The law is entrenched in every aspect of the business world with close to $1 trillion globally (according to Forbes) making it one of the largest markets in the world, yet it remains acutely under-digitalized.
The good news is; the 21st century comes with artificial intelligence (AI) to transform the practice of law. Progress is being made in this way and artificial intelligence is here to stay. In simple terms, AI is the ability of a computer program or machine to think and learn just like a human being.
So far, the discussion around the use of AI in the legal fraternity is particular to the relation between humans (lawyers) and machines (robots), and perhaps the possibility of the latter taking over some of the lawyers’ jobs.
AI is already transforming the legal profession in a variety of ways through improved access to data. As the field grows, AI is taking over many time-intensive legal tasks, which frees up humans to take on more critical tasks like reviewing pre-sorted documents, negotiating and appearing in court.
Companies like DoNotPay have built chatbots that interview respondents about their legal challenges and after use their answers to process and come up with paperwork to that effect. A common day-to-day example is Siri, a virtual assistant used in Apple products. It uses voice queries and a natural language user interface to answer questions, make recommendations and perform actions as requested.
The following are some of the ways in which AI has been useful;
Contract review: The process of finalizing a contract presently is cumbersome as it involves a lot of manual editing, review and endless interactions. This delays completion of work since it’s lengthy.
Companies like Clearlaw are developing AI systems that process proposed contracts by analyzing them using natural language processing technology and hence determine which sections of the contract are acceptable and those that might seem controversial.
Once the contract is in place, AI can also help in contract analysis where the system extracts and contextualizes key clauses of the contract to establish the commitments that ought to be made at a future time.
AI industry player, ThroughRiver using its Fathom Contextual Interpretation Engine System is said to be capable of flagging risky contracts automatically. In summary, AI software employs algorithms that speed up document processing while detecting errors and other issues.
AI teams are building systems that predict the outcomes of pending cases. For example, Lex Machina’s Legal Analytics Platform feature uses AI to predict an estimated time when a case goes to trial before a specific judge.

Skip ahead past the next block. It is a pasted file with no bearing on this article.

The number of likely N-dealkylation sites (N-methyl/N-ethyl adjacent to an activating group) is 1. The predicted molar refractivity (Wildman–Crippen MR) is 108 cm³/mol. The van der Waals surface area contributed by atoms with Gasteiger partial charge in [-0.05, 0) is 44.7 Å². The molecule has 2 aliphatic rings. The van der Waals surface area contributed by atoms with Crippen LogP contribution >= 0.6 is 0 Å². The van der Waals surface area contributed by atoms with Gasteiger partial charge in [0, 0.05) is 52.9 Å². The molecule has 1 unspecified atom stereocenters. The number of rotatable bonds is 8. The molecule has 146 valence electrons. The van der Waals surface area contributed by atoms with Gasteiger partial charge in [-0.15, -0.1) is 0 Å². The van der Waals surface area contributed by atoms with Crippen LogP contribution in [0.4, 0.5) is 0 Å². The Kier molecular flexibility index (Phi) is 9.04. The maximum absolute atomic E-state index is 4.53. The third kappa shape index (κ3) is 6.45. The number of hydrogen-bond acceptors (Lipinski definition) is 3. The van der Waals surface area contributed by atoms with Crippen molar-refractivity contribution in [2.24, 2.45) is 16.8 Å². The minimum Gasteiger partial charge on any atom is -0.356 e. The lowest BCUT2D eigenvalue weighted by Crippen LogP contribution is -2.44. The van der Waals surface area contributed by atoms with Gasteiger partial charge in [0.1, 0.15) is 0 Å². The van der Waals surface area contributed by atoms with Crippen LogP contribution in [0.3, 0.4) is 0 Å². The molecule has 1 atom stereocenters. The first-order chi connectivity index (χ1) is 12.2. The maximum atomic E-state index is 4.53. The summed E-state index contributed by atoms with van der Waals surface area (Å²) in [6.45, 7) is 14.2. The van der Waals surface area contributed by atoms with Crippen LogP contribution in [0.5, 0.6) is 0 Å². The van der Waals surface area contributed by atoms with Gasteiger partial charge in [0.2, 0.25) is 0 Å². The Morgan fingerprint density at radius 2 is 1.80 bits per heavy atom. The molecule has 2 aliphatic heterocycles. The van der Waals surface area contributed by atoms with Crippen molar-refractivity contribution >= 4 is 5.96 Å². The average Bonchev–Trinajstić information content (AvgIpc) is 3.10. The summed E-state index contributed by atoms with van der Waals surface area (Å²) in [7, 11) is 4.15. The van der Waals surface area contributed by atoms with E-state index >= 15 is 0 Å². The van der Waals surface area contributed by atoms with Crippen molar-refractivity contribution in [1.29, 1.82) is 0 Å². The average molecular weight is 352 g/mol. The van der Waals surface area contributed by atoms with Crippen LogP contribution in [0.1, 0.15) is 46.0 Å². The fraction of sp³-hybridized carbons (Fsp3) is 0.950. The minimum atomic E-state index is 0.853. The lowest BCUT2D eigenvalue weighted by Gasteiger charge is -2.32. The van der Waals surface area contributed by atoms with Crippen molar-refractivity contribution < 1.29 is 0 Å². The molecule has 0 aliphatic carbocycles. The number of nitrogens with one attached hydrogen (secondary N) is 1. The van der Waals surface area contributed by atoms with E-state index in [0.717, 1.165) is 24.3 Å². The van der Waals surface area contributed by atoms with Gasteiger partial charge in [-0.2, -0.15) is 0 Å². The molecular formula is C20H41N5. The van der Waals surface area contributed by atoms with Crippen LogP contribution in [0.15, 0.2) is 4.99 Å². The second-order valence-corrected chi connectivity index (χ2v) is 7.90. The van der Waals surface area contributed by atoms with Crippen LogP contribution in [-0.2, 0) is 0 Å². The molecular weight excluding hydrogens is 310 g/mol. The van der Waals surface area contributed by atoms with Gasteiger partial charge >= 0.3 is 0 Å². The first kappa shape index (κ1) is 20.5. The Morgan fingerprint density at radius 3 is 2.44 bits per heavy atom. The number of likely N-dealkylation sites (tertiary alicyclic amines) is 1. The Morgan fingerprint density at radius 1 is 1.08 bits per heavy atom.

Toronto-based Blue J legal says their AI can predict case outcomes with 90 per cent accuracy. As these predictions become more accurate, law firms will employ such systems to plan litigation strategies, to hasten settlement negotiations and also minimize the number of cases that need to actually go to trial.
AI is also going to be employed in a tenet called litigation finance wherein a third party funds a litigant’s litigation costs in return for a share of the upside if the litigant’s case is successful. Machine intelligence is also being used to make contributions in legal research. Research platforms are being built with capabilities to provide perspectives on how different cases relate to one another.
They can also actualize legal opinions’ actual meanings. This is a big step away from the traditional and manual practice where junior lawyers were being used to searching through physical case law volumes to find the relevant precedent.
On its website, eBrevia claims that it can analyze more than 50 documents in less than a minute; that is 10 per cent more accurate than a manual review process. In simple terms, AI makes legal assistance more affordable if you are to compare what AI can achieve as compared to hiring a human lawyer.
The good news is this trend is taking off is Uganda too. Some law firms like Dentons and KTA have already associated themselves with artificial intelligence software. They have incorporated AI into their systems and in their way of offering services. For example, lawyers’ billable hours are computed automatically.
However, with artificial intelligence comes great input and responsibility. AI does not give answers to queries that call for creative thinking. AI only executes what it’s trained to do since it’s developed by humans. Therefore AI is more efficient when adopted by people that understand the ins and outs of the law; otherwise, it can be dangerous exposing them to legal risks that they do not understand.
It is still unclear how this transition to AI will eventually take stage. It is highly likely that large law firms will carry the flag of this transition since they are most capable to afford this complex and robust software. Smaller law firms are expected to start with efficiency-driven and automated approaches because their workload is way less compared to those of the large reputable law firms.
The writer is a lawyer & tax consultant